On the town at Philadephia's OutFest (©VisitPhilly.com)
Many of the nation's LGBTQ-friendly destinations have had a long and storied history of social activism, from the election of the openly-gay Harvey Milk to San Francisco's Board of Supervisors to protests against conservative Christians seeking to overturn LGBTQ civil liberties.
Whether these destinations provide an all-inclusive city experience or a clearly-defined district or "gayborhood," the LGBTQ traveler will feel at home in these metropolises with strong roots in human rights—and fun, engaging social clubs, nightlife, dining hotspots and activities. Fly your pride flag high in these welcoming American cities.
San Francisco, California
Consistently ranked by polls, newspapers and the Census Bureau as having the largest LGBTQ population of any metropolitan area in the United States is San Francisco, no stranger to the struggle for civil rights.
"San Francisco has long been considered a bastion of progressive culture in the United States, leading the nation in a number of progressive social movements throughout the second half of the 20th century," said Rachel Ward, Where San Francisco editor. "The city’s LGBT activist legacy took off in the 1960s, and the local gay community went on to survive the brutal AIDS crisis during the 1980s-'90s. Today, the city is home to one of the world’s biggest and most prominent LGBT communities."
The heart of that community lies in the Castro District, where a giant rainbow flag flies over the plaza named in honor of Harvey Milk, the slain civil rights leader who held a seat on San Francisco's Board of Supervisors as the city's first openly gay politician. Since his assassination in 1978, there has been at least one openly gay or lesbian supervisor on that board. Learn more about Milk and this historic district on a walking tour led by an LGBTQ community activist.
Related Article: The Castro: A Guide to San Francisco's Legendary Gay District
"If you’re looking for rainbow fanfare and a festive nightlife scene, visit the Castro District," said Ward. "The industrial SoMa neighborhood is a hub for dance clubs, leather bars and drag shows. On the other end of the spectrum, the pleasant residential neighborhoods of Noe Valley and Bernal Heights have attracted lesbian families for years."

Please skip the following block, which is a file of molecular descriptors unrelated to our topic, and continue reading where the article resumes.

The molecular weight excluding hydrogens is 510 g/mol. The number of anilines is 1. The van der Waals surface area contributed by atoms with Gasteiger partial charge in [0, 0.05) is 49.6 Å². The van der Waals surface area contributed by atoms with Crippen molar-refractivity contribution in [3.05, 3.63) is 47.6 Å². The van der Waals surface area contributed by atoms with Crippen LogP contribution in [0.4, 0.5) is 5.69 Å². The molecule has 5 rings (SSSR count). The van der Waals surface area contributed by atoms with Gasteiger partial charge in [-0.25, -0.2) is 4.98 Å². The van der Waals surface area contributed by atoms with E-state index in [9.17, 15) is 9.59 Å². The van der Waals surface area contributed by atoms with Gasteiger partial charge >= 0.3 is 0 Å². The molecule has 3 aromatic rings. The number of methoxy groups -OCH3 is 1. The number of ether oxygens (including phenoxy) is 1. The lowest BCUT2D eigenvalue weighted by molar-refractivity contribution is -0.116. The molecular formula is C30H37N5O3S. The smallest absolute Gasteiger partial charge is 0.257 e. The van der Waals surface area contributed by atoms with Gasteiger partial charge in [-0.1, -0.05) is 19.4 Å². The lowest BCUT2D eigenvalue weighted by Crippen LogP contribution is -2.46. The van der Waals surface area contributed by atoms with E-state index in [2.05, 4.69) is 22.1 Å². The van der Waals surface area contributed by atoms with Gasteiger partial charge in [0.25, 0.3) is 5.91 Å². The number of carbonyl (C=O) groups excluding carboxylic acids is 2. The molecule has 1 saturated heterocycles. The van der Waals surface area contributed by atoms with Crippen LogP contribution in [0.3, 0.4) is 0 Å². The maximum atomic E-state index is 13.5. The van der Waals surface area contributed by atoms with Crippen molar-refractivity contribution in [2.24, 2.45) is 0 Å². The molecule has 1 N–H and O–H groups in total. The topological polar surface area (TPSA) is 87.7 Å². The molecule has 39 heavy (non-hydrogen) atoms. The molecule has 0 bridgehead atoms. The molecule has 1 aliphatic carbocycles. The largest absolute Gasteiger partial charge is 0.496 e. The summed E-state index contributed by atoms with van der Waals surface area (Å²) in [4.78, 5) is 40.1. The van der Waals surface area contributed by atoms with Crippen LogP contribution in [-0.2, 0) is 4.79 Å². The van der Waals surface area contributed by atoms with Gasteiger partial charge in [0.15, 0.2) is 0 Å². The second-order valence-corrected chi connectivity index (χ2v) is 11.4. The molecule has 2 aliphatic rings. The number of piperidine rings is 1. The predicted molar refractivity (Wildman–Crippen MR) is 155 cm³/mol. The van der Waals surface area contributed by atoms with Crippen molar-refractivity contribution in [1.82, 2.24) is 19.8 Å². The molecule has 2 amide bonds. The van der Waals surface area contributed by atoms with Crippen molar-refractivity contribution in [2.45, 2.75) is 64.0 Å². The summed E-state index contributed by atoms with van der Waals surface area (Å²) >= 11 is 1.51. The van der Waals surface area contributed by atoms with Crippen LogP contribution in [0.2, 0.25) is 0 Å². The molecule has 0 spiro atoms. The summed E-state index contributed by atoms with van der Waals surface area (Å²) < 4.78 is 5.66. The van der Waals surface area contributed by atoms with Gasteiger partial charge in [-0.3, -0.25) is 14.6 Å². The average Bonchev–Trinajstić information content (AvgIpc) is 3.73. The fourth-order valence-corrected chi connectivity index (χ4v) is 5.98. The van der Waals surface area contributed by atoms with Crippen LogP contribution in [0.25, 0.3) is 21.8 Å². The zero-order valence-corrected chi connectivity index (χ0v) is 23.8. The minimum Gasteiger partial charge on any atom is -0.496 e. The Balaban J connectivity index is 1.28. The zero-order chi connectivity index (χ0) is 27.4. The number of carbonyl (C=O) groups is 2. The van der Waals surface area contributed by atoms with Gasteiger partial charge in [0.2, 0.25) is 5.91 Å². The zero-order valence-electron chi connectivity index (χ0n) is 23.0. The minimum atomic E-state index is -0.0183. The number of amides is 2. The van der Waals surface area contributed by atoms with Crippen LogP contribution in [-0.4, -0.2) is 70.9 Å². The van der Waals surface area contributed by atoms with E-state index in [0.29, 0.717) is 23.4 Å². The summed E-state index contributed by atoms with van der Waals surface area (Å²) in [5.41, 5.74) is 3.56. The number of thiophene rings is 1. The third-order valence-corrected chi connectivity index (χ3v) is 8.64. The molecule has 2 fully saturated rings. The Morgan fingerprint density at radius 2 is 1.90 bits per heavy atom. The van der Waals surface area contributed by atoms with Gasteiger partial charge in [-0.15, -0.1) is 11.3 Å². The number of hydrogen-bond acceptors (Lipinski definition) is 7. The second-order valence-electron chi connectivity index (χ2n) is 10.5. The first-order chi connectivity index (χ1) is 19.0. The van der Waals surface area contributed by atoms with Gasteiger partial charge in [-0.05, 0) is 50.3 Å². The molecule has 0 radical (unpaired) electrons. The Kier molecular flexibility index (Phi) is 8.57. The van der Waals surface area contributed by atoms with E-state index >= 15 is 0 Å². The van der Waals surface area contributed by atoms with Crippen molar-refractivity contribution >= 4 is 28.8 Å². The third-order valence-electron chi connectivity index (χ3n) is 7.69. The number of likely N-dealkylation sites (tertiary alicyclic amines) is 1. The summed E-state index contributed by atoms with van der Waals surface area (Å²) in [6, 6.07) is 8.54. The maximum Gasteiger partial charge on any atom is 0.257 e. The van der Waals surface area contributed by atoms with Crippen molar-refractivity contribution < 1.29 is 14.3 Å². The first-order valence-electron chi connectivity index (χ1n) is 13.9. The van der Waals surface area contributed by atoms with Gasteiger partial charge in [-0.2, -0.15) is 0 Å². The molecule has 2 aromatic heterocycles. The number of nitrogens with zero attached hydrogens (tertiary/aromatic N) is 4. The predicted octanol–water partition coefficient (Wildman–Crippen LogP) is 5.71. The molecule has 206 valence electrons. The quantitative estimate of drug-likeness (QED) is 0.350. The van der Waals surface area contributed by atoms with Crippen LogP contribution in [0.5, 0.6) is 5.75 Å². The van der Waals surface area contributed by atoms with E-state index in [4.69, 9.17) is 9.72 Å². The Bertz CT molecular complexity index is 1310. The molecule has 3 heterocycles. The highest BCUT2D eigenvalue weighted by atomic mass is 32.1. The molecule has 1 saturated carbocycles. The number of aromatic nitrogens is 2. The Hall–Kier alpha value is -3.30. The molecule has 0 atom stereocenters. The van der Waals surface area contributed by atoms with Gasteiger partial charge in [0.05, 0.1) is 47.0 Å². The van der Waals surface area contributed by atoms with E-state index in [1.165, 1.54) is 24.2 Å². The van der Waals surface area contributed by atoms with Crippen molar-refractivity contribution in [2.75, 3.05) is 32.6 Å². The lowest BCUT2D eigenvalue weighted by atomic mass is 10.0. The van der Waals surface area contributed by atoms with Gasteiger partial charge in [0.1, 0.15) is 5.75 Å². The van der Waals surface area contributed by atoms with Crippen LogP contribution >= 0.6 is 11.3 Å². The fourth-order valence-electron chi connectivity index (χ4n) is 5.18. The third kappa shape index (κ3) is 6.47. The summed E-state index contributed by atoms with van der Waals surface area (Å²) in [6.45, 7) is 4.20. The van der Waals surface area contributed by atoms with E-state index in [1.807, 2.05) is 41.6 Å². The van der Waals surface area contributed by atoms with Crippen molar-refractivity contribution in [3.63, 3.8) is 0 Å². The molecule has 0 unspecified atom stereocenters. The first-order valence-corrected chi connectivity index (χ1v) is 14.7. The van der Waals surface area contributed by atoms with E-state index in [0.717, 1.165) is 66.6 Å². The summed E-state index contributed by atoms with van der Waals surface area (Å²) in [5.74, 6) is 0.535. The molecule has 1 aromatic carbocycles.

In addition to having the largest pride parade in the country, San Francisco's is also the oldest—it was first held in June 1970, and continues to take place on the last full weekend of June every year.
It's been called "America's Gay Riviera," and indeed, Miami offers plenty of opportunities for LGBTQ travelers to imbue themselves in the sun, surf and Latin flavor of South Florida.
South Beach's 12th Street Beach is the most popular beach in Miami. Just look for the flying rainbow flags at Ocean Drive and you know you've arrived. The must-see is a visit to The Palace, an oceanfront restaurant. It's a spot to knock back a mimosa and watch an over-the-top drag show during brunch.
Another popular sunning spot frequented by the LBGTQ crowd—perhaps for its half-mile clothing-optional section—is Haulover Beach, 20 miles north of South Beach. It's been estimated that 7,000 people visit this beach each day and the Huffington Post named it one of the "Best Nude Beaches in the World."
Related Article: Miami for LGBTQ Travelers
No visit to Miami would be complete without a foray into the Latin culture, in particular, the nightlife options. Azucar, located in Little Havana, features "Drag Wars," cabaret nights and salsa dancing. Mainstay Twist—the longest-running gay club in South Beach—is known for its sexy male dancers and the laid-back Purdy Lounge is popular with lesbians.
Providence, Rhode Island
Having a drag queen as spokeswoman for the LGBTQ community and the city as a whole is such a fun and creative idea that it's a wonder no other city has thought of it. But as its residents will tell you, it's just one of the quirky things that makes Providence, Rhode Island, a unique destination.
"I've traveled a lot in my 13 years of performing, and I've never seen a drag queen do this sort of thing," said Haley Star, Providence's "glambassador," YouTube star and former Miss Gay Rhode Island. "It's such a lighthearted way to get the word out about this eclectic, fun and inclusive city where anything and everything goes. You can come here and really let loose."